Mussel seed Mytilus galloprovincialis (Bivalvia: Mytilidae) from two origins (rocky shore and collector ropes) was cultivated on a raft in the Ría de Arousa (north-west Spain), from seeding to thinning out, for 226 d (November 1995–July 1996) and two aspects of metabolism, oxygen consumption rate (VO2) and ammonia excretion rate (VNH4-N) were studied in situ.
The model derived from multiple analysis of oxygen consumption accounted for 91.9% of the variance, based on dry weight of the mussels and the environmental factors quality of food (organic content) and mainly chlorophyll-a. Seed origin also showed significant influence. The seasonal pattern of the oxygen consumption can be attributed mainly to the variation of chlorophyll-a, which showed a higher range of values in the spring months.
Origin of seed did not show a homogeneous effect on oxygen consumption throughout the cultivation period. Collector rope mussels showed higher oxygen consumption values at the beginning of the cultivation period and after the first 15 d, but the rocky shore mussels showed a higher oxygen consumption between days 22 and 110. Energy-conserving patterns and lower condition index at the onset of the experiment for rocky shore mussels could explain these initial differences.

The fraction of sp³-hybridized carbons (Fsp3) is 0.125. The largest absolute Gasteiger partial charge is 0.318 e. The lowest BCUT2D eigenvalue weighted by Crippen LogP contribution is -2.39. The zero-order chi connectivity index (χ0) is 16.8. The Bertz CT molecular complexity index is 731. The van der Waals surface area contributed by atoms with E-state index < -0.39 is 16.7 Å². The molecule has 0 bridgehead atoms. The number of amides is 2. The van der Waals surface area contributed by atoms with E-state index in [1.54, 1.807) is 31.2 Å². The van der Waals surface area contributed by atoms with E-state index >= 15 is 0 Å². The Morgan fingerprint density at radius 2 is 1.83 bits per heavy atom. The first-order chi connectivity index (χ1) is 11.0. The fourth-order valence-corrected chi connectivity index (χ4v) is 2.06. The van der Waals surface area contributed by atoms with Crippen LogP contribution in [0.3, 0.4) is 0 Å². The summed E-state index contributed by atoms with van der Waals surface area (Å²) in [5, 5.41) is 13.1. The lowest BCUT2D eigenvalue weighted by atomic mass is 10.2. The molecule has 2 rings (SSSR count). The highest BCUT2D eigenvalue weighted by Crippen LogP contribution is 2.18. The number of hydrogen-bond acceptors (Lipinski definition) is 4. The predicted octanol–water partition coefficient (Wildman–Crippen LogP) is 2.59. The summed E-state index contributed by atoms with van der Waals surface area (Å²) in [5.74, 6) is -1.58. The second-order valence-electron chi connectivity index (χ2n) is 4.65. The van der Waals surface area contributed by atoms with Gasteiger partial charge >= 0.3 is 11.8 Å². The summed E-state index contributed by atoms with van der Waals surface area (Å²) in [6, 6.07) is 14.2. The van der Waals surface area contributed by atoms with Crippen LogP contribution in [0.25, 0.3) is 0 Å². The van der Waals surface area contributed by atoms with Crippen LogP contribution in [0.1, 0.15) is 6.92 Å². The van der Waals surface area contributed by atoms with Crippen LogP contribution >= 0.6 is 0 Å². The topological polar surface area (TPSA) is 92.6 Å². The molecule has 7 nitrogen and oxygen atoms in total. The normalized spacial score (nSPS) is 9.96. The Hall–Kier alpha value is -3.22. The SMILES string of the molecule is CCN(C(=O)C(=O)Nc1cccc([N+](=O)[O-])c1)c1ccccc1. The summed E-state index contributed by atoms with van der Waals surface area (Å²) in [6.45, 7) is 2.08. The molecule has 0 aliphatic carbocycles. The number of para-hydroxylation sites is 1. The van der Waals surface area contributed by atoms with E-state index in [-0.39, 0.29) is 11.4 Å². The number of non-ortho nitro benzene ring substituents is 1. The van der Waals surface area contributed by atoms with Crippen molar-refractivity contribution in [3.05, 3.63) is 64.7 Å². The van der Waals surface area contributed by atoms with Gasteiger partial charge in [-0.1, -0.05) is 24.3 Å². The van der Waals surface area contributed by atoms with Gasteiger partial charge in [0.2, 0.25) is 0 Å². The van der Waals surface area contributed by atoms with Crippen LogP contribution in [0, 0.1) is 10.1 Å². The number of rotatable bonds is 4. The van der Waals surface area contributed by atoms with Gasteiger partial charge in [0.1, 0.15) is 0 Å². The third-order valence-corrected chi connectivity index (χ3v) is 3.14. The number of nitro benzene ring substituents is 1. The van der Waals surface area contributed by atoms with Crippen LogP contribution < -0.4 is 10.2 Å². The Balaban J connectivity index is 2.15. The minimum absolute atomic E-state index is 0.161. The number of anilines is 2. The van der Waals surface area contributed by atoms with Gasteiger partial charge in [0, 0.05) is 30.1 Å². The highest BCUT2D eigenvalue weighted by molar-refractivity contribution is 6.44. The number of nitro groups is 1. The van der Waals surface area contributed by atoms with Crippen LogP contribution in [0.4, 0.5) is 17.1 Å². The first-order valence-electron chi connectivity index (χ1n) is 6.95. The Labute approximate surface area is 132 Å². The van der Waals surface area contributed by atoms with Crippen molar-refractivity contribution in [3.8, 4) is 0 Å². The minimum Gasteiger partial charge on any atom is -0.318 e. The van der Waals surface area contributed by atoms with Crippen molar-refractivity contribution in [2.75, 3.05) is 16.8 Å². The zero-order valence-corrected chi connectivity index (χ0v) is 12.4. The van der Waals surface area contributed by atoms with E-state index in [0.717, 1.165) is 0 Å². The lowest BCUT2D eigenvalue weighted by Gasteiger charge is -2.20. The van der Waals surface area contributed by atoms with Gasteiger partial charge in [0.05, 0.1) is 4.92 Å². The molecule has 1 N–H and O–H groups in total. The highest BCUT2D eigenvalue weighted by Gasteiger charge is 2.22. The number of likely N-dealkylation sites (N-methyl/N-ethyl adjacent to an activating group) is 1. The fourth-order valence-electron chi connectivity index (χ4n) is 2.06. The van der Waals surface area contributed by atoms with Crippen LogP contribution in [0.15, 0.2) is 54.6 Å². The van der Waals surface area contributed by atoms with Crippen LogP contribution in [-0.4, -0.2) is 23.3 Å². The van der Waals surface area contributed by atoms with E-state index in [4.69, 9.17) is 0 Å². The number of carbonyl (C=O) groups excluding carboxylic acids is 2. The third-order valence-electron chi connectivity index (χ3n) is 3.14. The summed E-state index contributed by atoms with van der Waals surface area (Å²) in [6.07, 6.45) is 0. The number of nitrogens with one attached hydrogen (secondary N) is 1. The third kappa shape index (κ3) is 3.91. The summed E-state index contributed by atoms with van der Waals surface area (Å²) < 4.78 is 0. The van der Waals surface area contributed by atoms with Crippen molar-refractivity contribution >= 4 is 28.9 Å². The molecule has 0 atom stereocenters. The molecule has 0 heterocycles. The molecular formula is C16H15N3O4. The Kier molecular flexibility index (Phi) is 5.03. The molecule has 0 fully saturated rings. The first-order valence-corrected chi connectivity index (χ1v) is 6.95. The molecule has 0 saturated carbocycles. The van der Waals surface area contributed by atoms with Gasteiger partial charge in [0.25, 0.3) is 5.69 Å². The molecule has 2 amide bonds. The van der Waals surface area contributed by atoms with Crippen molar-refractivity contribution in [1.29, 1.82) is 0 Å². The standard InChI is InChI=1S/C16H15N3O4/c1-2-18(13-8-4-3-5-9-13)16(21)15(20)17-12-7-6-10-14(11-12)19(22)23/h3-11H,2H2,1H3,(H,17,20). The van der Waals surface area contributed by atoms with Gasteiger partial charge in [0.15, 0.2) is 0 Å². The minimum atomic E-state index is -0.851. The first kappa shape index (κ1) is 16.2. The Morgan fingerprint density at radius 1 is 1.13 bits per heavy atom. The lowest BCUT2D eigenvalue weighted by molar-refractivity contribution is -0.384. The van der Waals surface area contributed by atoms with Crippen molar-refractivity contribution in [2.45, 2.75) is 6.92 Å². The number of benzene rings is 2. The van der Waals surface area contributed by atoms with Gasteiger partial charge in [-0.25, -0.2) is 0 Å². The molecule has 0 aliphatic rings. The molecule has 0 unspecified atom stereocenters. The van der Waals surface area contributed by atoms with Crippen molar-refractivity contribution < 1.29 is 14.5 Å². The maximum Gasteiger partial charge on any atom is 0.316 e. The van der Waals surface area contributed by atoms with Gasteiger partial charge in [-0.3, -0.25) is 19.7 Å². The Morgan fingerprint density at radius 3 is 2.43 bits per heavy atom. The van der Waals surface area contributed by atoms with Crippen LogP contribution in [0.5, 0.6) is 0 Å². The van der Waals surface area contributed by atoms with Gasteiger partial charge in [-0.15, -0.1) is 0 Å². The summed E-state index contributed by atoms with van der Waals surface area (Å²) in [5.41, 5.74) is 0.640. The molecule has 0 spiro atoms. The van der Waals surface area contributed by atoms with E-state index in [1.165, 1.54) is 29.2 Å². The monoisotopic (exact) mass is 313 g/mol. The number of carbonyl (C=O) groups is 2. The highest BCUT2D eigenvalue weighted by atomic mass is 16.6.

Multiple analysis on the variation of ammonia excretion rate provided a model that accounted for 72.6% of the variance based on dry weight of mussels, seed origin and the environmental parameters chlorophyll-a and total particulate matter. The rocky shore mussels showed a significantly higher excretion values for most of the cultivation period, although there was no constant tendency throughout. High excretion values were recorded between January and March, whilst for the rest of the cultivation period values were low.
The O:N index was higher in collector rope mussels for most of the cultivation period, which may suggest a more favourable energy metabolism and/or a more appropriate nutritional state for these specimens.